Wireless LAN

Wireless technologies (area coverage)
PAN (personal area network)
Standards : bluetooth, 802.15.3
Speed : <>range : short
applications: peer-to-peer, device-to-device

Standards : 802.11
Speed : 11 to 54 mbps
range : medium
applications: enterprise networks

Standards : 802.11, 802.16 (WiMax), 802.20
Speed : 10-100+ mbps
range : medium-long
applications: last mile access

Standards : GSM, CDMA, satellite
Speed : 10 kbps - 2 mbps
range : long
applications: mobile data devices

WLAN 802.11 adopts the 802.3 ethernet technology instead of using ethernet switches to connect hosts, WLAN uses Access Points (APs) to connect hosts. and WLAN uses the Collision Avoidance technology rather than the Collision Detection technology. becaues WLAN uses Radio Frequency (RF), it can interfere with other radio frequencies.

WLAN standards
data rates : up to 54 mbps
band : 5 Ghz
area : 35 meters
channels : up to 23
modulation : OFDM

data rates : up to 11 mbps
band : 2.4 Ghz (ISM band)
area : 35 meters
channels : 3
modulation : DSSS

data rates : up to 54 mbps
band : 2.4 Ghz (ISM band)
area : 35 meters
channels : 3
modulation : DSSS | OFDM

802.11n (still in draft, might be available on september 2008)
data rates : up to 248+ mbps
band : unconfirmed
area : 70 meters
channels :
modulation : MIMO-OFDM

becaues 802.11g support both DSSS and OFDM modulations, 802.11g provides backward compatibility with 802.11b.

terminology explanations
-DSSS (Direct Sequence Spread Spectrum)
-OFDM (Orthogonal Frequency Division Multiplexing), a technology running OFDM is faster than
-MIMO (multipe input/multiple output), splits a high data-rate streams into multiple lower rate streams and broadcasts them simultaneously over the available radios and antennae, providing theoritically a data rate of 248mbps using two streams.
-ISM (Industry, Scientific, Medical), 900mhz and 2.4 Ghz bands are allocated by the International Telecommunications Union-Radio (ITU-R) as unlicensed for ISM.

Three organizations influencing WLAN Standards:
- ITU-R, regulates the allocation of RF bands
- IEEE, specifies how RF is modulated to carry information
- Wi-Fi Alliance, devices made by vendors are interoperable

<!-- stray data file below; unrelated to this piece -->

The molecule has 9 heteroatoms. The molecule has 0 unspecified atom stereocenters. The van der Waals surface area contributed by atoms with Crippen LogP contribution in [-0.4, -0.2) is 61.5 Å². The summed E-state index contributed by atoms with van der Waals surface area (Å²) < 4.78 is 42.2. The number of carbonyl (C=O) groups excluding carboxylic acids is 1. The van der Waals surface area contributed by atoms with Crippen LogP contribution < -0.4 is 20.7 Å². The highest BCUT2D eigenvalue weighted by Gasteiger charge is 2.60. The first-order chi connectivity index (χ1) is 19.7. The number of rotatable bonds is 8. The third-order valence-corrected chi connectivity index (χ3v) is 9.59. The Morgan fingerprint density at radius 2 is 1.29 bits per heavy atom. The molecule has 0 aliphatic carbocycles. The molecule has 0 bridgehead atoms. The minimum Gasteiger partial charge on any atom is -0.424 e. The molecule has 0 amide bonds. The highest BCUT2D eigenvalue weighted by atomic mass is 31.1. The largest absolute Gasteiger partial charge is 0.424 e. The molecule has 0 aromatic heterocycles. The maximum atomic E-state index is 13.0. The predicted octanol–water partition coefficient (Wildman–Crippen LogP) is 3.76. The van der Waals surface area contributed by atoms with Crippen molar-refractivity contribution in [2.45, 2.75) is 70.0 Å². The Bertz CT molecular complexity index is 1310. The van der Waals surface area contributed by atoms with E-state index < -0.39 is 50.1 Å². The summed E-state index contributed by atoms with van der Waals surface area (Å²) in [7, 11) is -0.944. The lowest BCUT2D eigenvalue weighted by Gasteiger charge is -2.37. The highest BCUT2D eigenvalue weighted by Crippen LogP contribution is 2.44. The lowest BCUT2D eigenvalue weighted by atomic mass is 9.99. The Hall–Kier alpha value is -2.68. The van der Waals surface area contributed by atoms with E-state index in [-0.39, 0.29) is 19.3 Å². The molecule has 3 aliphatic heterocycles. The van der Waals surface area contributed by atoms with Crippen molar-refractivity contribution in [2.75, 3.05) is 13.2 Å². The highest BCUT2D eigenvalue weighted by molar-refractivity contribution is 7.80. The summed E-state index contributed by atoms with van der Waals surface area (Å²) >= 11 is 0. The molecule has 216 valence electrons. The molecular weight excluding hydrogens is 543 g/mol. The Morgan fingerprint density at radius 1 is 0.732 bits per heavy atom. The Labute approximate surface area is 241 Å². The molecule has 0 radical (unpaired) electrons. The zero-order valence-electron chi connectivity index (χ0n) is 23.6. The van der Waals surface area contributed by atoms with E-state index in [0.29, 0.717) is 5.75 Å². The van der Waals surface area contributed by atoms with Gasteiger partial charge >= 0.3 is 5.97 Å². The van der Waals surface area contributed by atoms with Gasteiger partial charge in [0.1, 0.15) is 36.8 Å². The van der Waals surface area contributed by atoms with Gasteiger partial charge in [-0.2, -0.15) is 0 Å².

Wi-Fi Alliance is a global, non-profit organization that gives the Wi-Fi certifications. wi-fi certification is used to ensure that products made by different vendors have followed the WLAN standards (certification includes all three WLAN technologies 802.11a/b/g, and WPA-WiFi Protected Access), therefore ensures the interoperability between devices of different vendors

Components of WLAN
Wireless NIC - much like ethernet NIC, WNIC encodes data stream onto an RF signal and use the modulation technique it is configured to use.
Access Point - AP is a layer 2 device that works much like the 802.3 ethernet hub. AP connect wireless devices to the wired lan. therefore, AP convert the TCP/IP data packets of 802.11 to TCP/IP data packets of 802.3
Wireless Router - performs the role of AP, ethernet switch and a router.

Carrier Sense - each devices must sense the medium for energy (RF stimulation above a certain threshold) and wait until the medium is free before sending. because RF attenuates, two devices connected to an AP at opposite side, may not sense each other and therefore, collision could occur (this is called 'hidden nodes'). CSMA/CA is a feature to overcome this problem it uses a mechanism called RTC/CTS (request to send / clear to send) a device will request to send to the AP and the AP will allocate the medium to the requesting device for as long as it's required to complete the transmission. if not used, normal collision avoidance is used.

WLAN Operation
WLAN modes : refer to the 802.11a/b/g or n modes. because 802.11g supports backward compatibility with 802.11b. an access point may support both technologies. however, when a 802.11b client connects to the access point, it es other 802.11g point to wait longer to transmit their data. an AP may support a/b/g but with, the 802.11a operating at another radio at different RF band.
SSID : shared service set identifier, is a code attached to all packets on a WLAN to identify each packet as part of the network. the SSID is a case-sensitive alphanumeric ranging from 2 to 32 chars. some WLAN may exist in an area, the SSID is what distinguishes them from each other.
Wireless channel : 2.4 Ghz is divided into 11 channels with each channel is 22-Mhz band. the range between each center channel is only 5Mhz means that there are overlaps channel. if there are three adjacent AP, use channels 1, 6 and 11. if there are just two, choose any channel that are five channels apart.

Beacon - frames used by the WLAN (AP) to advertise its presence. the purpose of beacons are so that wlan clients can sense the presence of the network and allowing them to choose what network to connect to. AP may broadcast beacons periodically.